If you are obsessed with Netflix's 'The Crown' and considered yourself the biggest fan, you're about to be dethroned. Former cast member Vanessa Kirby, who plays the role of Princess Magaret on the period drama based on the royal family, has revealed that Queen Elizabeth loves the show too. In an interview with The Guardian, The 'Mission: Impossible — Fallout' star said that a friend of hers was at a party with Princess Beatrice, Queen Elizabeth's granddaughter, and was told by the Princess that her "granny likes it".
When the series came up in a conversation at the party, Kirby's friend heard some people discussing 'The Crown'. A friend of Princess Beatrice reportedly claimed to know someone on the show and she responded by saying, "Well, my granny likes it."
"Although, I told someone else recently it was Eugenie... I got that wrong," Kirby added.
Kirby then went on to shower praise on her former costar Claire Foy who played the role of The Queen in the first two seasons of the widely popular show.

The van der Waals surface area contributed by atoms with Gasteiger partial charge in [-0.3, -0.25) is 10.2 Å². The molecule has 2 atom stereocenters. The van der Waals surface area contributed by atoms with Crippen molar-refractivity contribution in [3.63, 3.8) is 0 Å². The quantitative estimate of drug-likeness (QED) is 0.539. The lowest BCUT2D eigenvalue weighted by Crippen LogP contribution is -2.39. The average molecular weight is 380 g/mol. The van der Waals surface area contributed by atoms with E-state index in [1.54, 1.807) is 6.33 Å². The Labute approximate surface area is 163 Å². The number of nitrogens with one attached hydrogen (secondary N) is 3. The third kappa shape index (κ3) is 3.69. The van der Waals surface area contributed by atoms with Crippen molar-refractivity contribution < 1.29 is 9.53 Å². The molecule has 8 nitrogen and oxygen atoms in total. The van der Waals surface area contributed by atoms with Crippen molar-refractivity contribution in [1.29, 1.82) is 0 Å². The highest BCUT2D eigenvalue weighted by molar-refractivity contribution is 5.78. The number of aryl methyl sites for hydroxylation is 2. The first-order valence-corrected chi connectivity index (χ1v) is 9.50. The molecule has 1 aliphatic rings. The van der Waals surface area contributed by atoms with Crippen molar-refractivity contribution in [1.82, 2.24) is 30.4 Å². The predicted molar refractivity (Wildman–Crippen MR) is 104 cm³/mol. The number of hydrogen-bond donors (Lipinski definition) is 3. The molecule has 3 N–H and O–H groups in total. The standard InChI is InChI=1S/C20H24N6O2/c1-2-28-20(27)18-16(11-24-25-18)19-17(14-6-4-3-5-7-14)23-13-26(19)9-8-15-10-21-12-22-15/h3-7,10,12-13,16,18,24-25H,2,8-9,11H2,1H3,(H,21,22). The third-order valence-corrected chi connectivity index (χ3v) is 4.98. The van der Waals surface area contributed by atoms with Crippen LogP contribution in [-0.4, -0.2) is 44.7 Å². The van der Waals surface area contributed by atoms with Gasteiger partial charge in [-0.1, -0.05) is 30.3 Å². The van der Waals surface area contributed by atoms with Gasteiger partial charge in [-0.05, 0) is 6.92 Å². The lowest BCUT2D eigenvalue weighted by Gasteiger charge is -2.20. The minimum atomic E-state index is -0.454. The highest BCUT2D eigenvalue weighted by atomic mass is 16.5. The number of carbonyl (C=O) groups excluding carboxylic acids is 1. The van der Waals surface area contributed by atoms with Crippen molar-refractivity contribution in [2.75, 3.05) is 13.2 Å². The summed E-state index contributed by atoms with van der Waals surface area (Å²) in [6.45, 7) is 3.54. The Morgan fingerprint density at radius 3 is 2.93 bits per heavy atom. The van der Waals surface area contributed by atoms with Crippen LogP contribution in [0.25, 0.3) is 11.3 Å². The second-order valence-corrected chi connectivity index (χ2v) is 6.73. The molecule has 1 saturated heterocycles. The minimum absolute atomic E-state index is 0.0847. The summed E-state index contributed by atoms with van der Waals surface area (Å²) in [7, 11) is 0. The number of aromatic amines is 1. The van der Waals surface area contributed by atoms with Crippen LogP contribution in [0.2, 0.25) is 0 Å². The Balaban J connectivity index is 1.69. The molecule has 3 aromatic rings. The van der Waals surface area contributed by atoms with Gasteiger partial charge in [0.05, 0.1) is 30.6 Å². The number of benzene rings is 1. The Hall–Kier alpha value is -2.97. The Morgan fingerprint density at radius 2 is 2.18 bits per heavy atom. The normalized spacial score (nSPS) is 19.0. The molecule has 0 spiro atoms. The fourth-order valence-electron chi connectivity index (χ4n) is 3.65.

"Oh, she used to give me the look in our scenes together and I'd just be feeling... Aaaaargh... You're so internal!" she said about Foy. "You're so good! You're so subtle and I have to try so hard to rein it in!"
"Claire was much better about the show ending [for them] than I was. She said it was because I had such a personal synergy with Margaret, whereas the Queen remained a mystery to her."
'The Crown' is set to return for a third season but the release date is still being decided. Sadly, neither Kirby nor Foy will be resuming their roles. In their places, Helena Bonham Carter is going to portray Margaret and Olivia Colman will be the new Queen. It is clear from the interview that Kirby is nothing short of "gutted."
“'The Crown' was the best time of my life,” she told the outlet. “Saying goodbye to it was awful, I really grieved it, actually.” She also reportedly kept a photo of Margaret on her bedroom wall and used to gaze at it — it was something that helped her in all those 'What would Margaret do?' moments.
“The easy route would have been for me to just play her as the version of what she becomes later, the public persona of her that is so – I don’t know the right word – gauche?” Kirby said. "But I wanted to try and find the person she was before she hardened, before she became bitter and self-loathing, which is what I sensed. I wanted to find the torment that’s underneath those things. That, for me, made a real woman, even though the circumstances were ridiculous.”